Lou Gehrig’s disease, formally known as amyotrophic lateral sclerosis or ALS, is a rare family of neurological diseases that involve the nerve cells responsible for controlling voluntary muscle movement, such as chewing, walking, breathing and talking.
Lou Gehrig’s disease is progressive, becoming more severe over time.
The disease receives its name from the hall of fame baseball player Lou Gehrig, who was diagnosed with the condition in 1939 at age 36.
Lou Gehrig’s disease symptoms can initially be so subtle that they are overlooked.
Nevertheless, the symptoms develop into more obvious weakness or atrophy that may cause a physician to suspect Lou Gehrig’s disease.
Early Lou Gehrig’s disease symptoms may include:
The first sign of Lou Gehrig’s disease may appear in hand or arm as an individual experiences difficulty with simple tasks such as buttoning a shirt, writing, or turning a key in a lock.
Regardless of where the symptoms first appear, muscle weakness and atrophy spread to other body parts as the disease progresses.
Individuals may develop problems with moving, swallowing (dysphagia), speaking or forming words (dysarthria), and breathing (dyspnea).
Although the sequence of emerging symptoms and the rate of disease progression vary from person to person, individuals will eventually be unable to stand or walk, get in or out of bed on their own, or use their hands and arms.
The cause of Lou Gehrig’s disease is unknown, and scientists do not yet know why the disease strikes some people and not others.
However, evidence from scientific studies suggests that genetics and environment play a role in Lou Gehrig’s disease development.
An important step toward determining Lou Gehrig’s disease risk factors was made in 1993 when scientists supported by the National Institute of Neurological Disorders and Stroke (NINDS) discovered that mutations in the SOD1 gene were associated with some cases of familial Lou Gehrig’s disease.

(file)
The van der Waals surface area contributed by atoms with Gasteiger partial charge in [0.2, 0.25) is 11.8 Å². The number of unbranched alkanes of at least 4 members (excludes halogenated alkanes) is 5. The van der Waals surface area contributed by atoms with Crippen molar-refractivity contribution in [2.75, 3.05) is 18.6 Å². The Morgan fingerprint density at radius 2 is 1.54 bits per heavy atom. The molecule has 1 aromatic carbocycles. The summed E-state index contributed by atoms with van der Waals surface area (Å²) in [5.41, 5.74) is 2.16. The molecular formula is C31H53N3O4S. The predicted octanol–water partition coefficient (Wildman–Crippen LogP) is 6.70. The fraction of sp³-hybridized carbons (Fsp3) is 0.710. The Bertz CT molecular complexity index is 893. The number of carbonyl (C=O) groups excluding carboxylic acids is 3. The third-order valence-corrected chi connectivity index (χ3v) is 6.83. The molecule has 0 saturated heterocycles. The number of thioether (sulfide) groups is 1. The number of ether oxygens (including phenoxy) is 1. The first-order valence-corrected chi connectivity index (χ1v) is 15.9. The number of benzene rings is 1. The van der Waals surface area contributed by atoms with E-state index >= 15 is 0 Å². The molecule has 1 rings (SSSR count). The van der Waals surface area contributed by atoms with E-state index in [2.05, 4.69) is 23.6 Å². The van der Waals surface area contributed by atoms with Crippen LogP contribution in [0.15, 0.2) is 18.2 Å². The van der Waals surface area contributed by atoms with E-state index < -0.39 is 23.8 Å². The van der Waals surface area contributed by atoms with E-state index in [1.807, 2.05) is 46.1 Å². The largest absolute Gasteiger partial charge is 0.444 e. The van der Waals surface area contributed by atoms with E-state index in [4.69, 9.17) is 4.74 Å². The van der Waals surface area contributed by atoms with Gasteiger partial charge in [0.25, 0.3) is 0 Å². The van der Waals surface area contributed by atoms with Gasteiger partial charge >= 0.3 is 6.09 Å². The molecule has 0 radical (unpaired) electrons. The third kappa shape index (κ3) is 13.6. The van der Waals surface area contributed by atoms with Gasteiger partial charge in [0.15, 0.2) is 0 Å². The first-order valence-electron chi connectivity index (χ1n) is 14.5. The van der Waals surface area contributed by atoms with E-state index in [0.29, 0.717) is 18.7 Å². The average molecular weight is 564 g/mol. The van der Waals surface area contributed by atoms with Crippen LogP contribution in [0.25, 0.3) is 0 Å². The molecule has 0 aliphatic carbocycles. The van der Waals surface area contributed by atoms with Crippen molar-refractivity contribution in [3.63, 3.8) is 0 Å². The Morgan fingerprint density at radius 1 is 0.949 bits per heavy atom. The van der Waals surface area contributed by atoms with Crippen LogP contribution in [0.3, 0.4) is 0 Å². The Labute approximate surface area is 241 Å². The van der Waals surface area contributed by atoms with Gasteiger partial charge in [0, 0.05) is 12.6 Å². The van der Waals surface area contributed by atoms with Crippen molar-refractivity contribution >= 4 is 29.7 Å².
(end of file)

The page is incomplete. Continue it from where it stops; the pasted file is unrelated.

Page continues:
Lou Gehrig’s disease researchers are also studying the impact of environmental factors.
Researchers investigate several possible causes, such as exposure to toxic or infectious agents, viruses, physical trauma, diet, and behavioral and occupational factors.
The Centres for Disease Control and Prevention estimate that between 14,000 – 15,000 Americans have Lou Gehrig’s disease.
There are several potential risk factors for Lou Gehrig’s disease, including:
Presently, there is no cure. However, treatments available can help control symptoms, prevent unnecessary complications, and make living with the disease easier.
Most with Lou Gehrig’s disease have a lifespan of three to five years from when the symptoms first appear.
However, about 10% of people survive for ten or more years.
The National Institute of Neurological Disorders and Stroke (NINDS) mission is to seek fundamental knowledge about Lou Gehrig’s disease.
The goals of NINDS research on Lou Gehrig’s disease are to understand the mechanisms involved in the development and progression of the disease, investigate the influence of genetics and other potential risk factors, identify biomarkers, and develop new and more effective treatments.